17:00 - 17:15 CT: Maite Beltrán, The chemical and physical structure of the hot molecular core G31.41+0.31.

17:15 - 17:30 CT: Francesco Fontani, Carbon-chain growth in the Solar-type protocluster OMC-2 FIR4.

17:30 - 17:45 CT: Brett McGuire, From one to two-dimensional interstellar carbon: a synthesis of laboratory, observations, and theory.

17:45 - 18:30 General discussion, led by van Dishoeck, Belloche and Herbst

19:00 - 21:00 Dinner and group discussion



TUESDAY morning, March 20th

The first steps toward chemical complexity: from pre-stellar cores to protoplanetary disks. II.


09:00 - 09:45 IIT: Nadia Balucani, Gas phase chemistry and molecular complexity: how far do they go?

09:45 - 10:15 IT: Izaskun Jiménez-Serra, Chemical complexity in pre-stellar cores.

10:15 - 10:45 IT: François Dulieu, Formation of interstellar gas molecules on dust grains.

10:45 - 11:30 Coffee break and posters

11:30 - 11:45 CT: Claudio Codella, Protostellar shocks as factories of interstellar complex organic molecules.

11:45 - 12:00 CT: David Quénard, Chemical modelling of formamide and methyl isocyanate in star-forming regions.

12:00 - 12:15 CT: Viviana Guzmán, Complex molecules in PDRs and protoplanetary disks.

12:15 - 12:30 CT: Máté Ádámkovics, The warm molecular region below the UV-shielded layer in disk atmospheres.

12:30 - 13:00 General discussion, led by Balucani, Jiménez-Serra, Dulieu

13:00 - 14:30 Lunch and group discussion



TUESDAY afternoon, March 20th

The Solar System. I.


14:30 - 15:15 IIT: Conel Alexander, Organics in meteorites: Interstellar, solar and/or parent body?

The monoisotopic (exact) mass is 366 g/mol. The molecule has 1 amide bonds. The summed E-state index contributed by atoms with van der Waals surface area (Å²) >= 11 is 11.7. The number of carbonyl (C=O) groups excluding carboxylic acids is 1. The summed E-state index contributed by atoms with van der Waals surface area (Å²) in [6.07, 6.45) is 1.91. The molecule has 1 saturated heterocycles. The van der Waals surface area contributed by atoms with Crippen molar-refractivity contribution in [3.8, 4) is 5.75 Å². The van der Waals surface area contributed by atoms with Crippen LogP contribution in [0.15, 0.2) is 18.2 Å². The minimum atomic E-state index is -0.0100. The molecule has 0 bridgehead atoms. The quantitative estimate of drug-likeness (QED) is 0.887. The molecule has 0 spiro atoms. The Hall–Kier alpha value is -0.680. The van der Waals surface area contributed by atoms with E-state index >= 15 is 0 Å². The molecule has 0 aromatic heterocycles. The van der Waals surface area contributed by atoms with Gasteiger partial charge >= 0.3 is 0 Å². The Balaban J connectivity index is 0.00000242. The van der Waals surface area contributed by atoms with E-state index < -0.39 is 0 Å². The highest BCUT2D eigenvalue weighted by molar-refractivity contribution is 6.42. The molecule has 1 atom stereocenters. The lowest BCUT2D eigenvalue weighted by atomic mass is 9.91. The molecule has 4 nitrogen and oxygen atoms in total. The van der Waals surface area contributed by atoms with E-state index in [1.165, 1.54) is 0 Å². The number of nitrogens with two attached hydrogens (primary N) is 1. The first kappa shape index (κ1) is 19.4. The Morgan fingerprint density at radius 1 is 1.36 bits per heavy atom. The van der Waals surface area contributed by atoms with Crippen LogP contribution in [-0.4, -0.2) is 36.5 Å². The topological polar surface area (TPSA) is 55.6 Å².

15:15 - 15:45 IT: Frances Westall, Prebiotic molecules in the Solar System, scenarios for the origin of life and implications for the emergence of life.

15:45 - 16:15 IT: Olivier Mousis, Formation of ices in the protosolar nebula and implications for the composition of outer planets

16:15 - 17:00 Coffee break and posters

17:00 - 17:15 CT: Grégoire Danger, Interstellar ices as a source of complex organic molecules of interplanetary Solar System objects.

17:15 - 17:30 CT: Maria Drozdovskaya, Pre- and protostellar roots of cometary volatiles.

17:30 - 17:45 CT: Jan Hendrik Bredehöft, A reaction network for Chury’s chemistry.

17:45 - 18:30 General discussion, lead by Alexander, Westall, Mousis

19:00 - 21:00 Dinner and group discussion



WEDNESDAY morning, March 21st

The Solar System. II.


09:00 - 09:45 IIT: Alessandro Morbidelli, Solar System formation and evolution: dynamical models and cosmochemical implications.

09:45 - 10:15 IT: Stefanie Milam, Remote studies of organics in cometary comae.

10:15 - 10:45 IT: Steve Charnley, Observations of Organic Chemistry on Titan.

10:45 - 11:30 Coffee break and posters

11:30 - 11:45 CT: Sergio Ioppolo, Solid state chemistry driven by 1 keV electrons.

11:45 - 12:00 CT: Yo-ling Chuang, (Sub)millimeter molecular observations of Solar System icy worlds.

12:00 - 12:15 CT: Víctor Rivilla, Phosphorus: the missing prebiotic element… found in star-forming regions and comets.

12:15 - 13:00 General discussion, led by Morbidelli, Milam, Charnley

13:00 - 14:30 Lunch and group discussion



WEDNESDAY afternoon, March 21st

Exoplanets and habitability


14:30 - 15:15 IIT: Nikku Madhusudhan, Chemical characterization of extrasolar planets.

15:15 - 15:45 IT: Christiane Helling, Dynamic and kinetic processes shaping exoplanet atmosphere chemistry.

15:45 - 16:00 CT: John Ilee, The chemical evolution of the youngest planet forming discs.

16:00 - 17:00 Coffee break and posters

17:00 - 18:00 Poster presentation

18:00 - 18:30 General discussion, led by Madhusudhan, Helling

19:00 - 21:00 Dinner and group discussion



THURSDAY morning, March 22nd

Primitive Earth and conditions to host life